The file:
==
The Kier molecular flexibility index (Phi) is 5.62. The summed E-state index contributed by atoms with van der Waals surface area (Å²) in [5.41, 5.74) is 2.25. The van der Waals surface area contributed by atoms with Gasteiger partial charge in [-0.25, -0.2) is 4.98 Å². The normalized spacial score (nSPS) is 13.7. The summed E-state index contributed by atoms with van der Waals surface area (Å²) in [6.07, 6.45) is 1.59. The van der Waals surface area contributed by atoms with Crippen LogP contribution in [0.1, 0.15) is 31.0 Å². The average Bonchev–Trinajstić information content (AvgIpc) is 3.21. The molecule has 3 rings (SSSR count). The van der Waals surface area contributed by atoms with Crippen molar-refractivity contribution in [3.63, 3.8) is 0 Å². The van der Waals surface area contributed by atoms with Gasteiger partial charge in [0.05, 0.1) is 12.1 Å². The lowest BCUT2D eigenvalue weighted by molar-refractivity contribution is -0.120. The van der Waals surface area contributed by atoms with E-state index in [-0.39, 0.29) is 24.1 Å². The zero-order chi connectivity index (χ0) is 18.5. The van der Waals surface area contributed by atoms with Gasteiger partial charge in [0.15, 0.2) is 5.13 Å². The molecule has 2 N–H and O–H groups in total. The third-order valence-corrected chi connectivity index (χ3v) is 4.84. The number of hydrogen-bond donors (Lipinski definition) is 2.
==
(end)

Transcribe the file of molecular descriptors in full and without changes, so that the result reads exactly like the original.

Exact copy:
The Kier molecular flexibility index (Phi) is 5.62. The summed E-state index contributed by atoms with van der Waals surface area (Å²) in [5.41, 5.74) is 2.25. The van der Waals surface area contributed by atoms with Gasteiger partial charge in [-0.25, -0.2) is 4.98 Å². The normalized spacial score (nSPS) is 13.7. The summed E-state index contributed by atoms with van der Waals surface area (Å²) in [6.07, 6.45) is 1.59. The van der Waals surface area contributed by atoms with Crippen LogP contribution in [0.1, 0.15) is 31.0 Å². The average Bonchev–Trinajstić information content (AvgIpc) is 3.21. The molecule has 3 rings (SSSR count). The van der Waals surface area contributed by atoms with Crippen molar-refractivity contribution in [3.63, 3.8) is 0 Å². The van der Waals surface area contributed by atoms with Gasteiger partial charge in [0.05, 0.1) is 12.1 Å². The lowest BCUT2D eigenvalue weighted by molar-refractivity contribution is -0.120. The van der Waals surface area contributed by atoms with E-state index in [-0.39, 0.29) is 24.1 Å². The zero-order chi connectivity index (χ0) is 18.5. The van der Waals surface area contributed by atoms with Gasteiger partial charge in [0.15, 0.2) is 5.13 Å². The molecule has 2 N–H and O–H groups in total. The third-order valence-corrected chi connectivity index (χ3v) is 4.84. The number of hydrogen-bond donors (Lipinski definition) is 2.